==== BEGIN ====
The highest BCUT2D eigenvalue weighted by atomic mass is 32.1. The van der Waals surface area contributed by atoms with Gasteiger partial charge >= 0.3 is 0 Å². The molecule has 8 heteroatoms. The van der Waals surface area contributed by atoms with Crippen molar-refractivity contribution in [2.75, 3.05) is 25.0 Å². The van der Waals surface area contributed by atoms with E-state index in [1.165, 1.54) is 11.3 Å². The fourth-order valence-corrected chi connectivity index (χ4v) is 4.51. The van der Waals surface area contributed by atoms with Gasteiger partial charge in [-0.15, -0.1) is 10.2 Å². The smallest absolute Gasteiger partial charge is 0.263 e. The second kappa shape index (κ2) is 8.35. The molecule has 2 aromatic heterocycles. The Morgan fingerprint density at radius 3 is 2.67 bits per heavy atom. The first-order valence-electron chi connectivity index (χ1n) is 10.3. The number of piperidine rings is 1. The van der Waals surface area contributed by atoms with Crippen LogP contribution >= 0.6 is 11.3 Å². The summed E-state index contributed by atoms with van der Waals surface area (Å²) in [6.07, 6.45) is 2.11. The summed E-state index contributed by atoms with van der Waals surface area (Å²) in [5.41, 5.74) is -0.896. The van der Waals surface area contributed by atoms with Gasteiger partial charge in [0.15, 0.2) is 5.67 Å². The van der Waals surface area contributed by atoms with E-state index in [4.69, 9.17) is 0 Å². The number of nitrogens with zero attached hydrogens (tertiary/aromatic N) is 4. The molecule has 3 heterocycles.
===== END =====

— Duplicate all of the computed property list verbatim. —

The highest BCUT2D eigenvalue weighted by atomic mass is 32.1. The van der Waals surface area contributed by atoms with Gasteiger partial charge >= 0.3 is 0 Å². The molecule has 8 heteroatoms. The van der Waals surface area contributed by atoms with Crippen molar-refractivity contribution in [2.75, 3.05) is 25.0 Å². The van der Waals surface area contributed by atoms with E-state index in [1.165, 1.54) is 11.3 Å². The fourth-order valence-corrected chi connectivity index (χ4v) is 4.51. The van der Waals surface area contributed by atoms with Gasteiger partial charge in [-0.15, -0.1) is 10.2 Å². The smallest absolute Gasteiger partial charge is 0.263 e. The second kappa shape index (κ2) is 8.35. The molecule has 2 aromatic heterocycles. The Morgan fingerprint density at radius 3 is 2.67 bits per heavy atom. The first-order valence-electron chi connectivity index (χ1n) is 10.3. The number of piperidine rings is 1. The van der Waals surface area contributed by atoms with Crippen LogP contribution >= 0.6 is 11.3 Å². The summed E-state index contributed by atoms with van der Waals surface area (Å²) in [6.07, 6.45) is 2.11. The summed E-state index contributed by atoms with van der Waals surface area (Å²) in [5.41, 5.74) is -0.896. The van der Waals surface area contributed by atoms with Gasteiger partial charge in [0.15, 0.2) is 5.67 Å². The van der Waals surface area contributed by atoms with E-state index in [4.69, 9.17) is 0 Å². The number of nitrogens with zero attached hydrogens (tertiary/aromatic N) is 4. The molecule has 3 heterocycles.